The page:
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Idol by Louise O’Neill

58908158

Idol by Louise O’Neill
UK Publication: May 2022
Reviewed by: Book Worm
Rating: [★★★★]

This ARC was provided by Random House UK (via NetGalley) in exchange for an honest review.

One word review – Intense

Synopsis from Goodreads:  ‘Follow your heart and speak your truth.’

For Samantha Miller’s young fans – her ‘girls’ – she’s everything they want to be. She’s an oracle, telling them how to live their lives, how to be happy, how to find and honour their ‘truth’.

And her career is booming: she’s just hit three million followers, her new book Chaste has gone straight to the top of the bestseller lists and she’s appearing at sell-out events.

Determined to speak her truth and bare all to her adoring fans, she’s written an essay about her sexual awakening as a teenager, with her female best friend, Lisa. She’s never told a soul but now she’s telling the world. The essay goes viral.

But then – years since they last spoke – Lisa gets in touch to say that she doesn’t remember it that way at all. Her memory of that night is far darker. It’s Sam’s word against Lisa’s – so who gets to tell the story? Whose ‘truth’ is really a lie?

‘You put yourself on that pedestal, Samantha. You only have yourself to blame.’

Riveting, compulsive and bold, IDOL interrogates our relationship with our heroes and explores the world of online influencers, asking how well we can ever really know those whose carefully curated profiles we follow online. And it asks us to consider how two memories of the same event can differ, and how effortlessly we choose which stories to believe.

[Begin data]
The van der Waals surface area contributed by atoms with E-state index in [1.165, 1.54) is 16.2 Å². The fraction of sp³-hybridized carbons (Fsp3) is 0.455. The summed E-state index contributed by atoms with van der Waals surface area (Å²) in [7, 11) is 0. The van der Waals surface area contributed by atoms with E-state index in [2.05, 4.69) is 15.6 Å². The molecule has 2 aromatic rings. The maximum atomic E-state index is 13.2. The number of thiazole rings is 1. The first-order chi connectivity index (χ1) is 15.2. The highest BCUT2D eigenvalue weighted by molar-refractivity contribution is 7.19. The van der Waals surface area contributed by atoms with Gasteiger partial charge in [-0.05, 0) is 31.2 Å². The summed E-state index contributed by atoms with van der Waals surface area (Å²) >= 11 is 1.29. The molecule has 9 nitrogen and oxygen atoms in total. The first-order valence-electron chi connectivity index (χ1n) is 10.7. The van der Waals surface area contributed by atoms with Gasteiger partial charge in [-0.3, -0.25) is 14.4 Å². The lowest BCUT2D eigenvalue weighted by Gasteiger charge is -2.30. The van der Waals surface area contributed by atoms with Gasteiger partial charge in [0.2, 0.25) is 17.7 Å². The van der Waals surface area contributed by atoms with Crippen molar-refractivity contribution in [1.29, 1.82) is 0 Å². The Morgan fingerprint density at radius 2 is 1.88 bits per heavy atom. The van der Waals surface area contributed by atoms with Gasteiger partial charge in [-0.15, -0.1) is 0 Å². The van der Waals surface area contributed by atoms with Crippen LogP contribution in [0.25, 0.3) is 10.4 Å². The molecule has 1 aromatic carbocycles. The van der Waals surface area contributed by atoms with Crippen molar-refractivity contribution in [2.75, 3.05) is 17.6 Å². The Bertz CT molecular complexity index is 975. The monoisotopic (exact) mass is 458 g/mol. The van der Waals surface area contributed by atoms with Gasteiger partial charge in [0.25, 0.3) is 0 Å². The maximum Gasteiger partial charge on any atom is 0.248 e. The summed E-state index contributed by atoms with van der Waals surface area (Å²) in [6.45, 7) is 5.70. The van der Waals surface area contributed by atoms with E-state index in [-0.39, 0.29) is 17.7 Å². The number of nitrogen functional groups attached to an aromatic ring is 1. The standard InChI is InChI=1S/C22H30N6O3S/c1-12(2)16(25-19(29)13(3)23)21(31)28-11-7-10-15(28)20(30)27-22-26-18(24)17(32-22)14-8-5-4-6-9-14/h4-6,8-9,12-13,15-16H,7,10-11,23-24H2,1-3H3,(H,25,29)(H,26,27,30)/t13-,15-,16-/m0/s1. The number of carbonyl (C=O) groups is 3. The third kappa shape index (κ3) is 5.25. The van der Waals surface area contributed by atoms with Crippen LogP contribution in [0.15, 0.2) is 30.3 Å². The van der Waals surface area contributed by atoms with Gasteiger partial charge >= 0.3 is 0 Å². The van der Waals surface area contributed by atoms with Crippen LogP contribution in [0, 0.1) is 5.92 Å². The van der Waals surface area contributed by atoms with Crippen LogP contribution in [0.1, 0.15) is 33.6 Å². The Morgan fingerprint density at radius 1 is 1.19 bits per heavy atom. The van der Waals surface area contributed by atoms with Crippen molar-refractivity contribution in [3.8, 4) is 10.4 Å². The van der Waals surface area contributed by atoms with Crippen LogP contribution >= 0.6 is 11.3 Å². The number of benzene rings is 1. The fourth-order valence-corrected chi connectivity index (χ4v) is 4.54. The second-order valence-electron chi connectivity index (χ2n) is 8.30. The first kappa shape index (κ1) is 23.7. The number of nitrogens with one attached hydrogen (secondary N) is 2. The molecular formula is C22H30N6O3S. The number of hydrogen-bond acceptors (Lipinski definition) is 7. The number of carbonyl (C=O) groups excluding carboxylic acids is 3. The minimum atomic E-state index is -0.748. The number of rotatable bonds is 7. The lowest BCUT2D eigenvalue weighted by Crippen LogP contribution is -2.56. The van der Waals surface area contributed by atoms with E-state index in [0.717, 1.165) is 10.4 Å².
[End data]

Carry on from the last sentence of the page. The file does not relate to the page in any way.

My Thoughts: Wow well this book just about blew me away and that ending arrgghh.

O’Neill is not afraid to take on controversial issues and run with them. The reader is treated to a great book that raises many important issues around the idea of social media personalities, of how it is OK to blur the lines to get a start and how we never really know who anyone is when you only know them online.

The book also looks at cancel culture, at female/female abuse and how this is treated differently from male/female abuse, it looks at how intensely people experience things when they are young and how no two people ever have the same memories of the same event. It challenges the reader to question who they believe and why and to look beyond the echo chamber of social media.

A riveting look at the issues that still affect young women today and that society needs to do better to finally overcome.

Who would like this? I would recommend this to anyone who appreciates a nuanced look at social issues facing young women and who has no problem with unlikeable characters.

We want to hear from you! Have you read this book? What did you think? 

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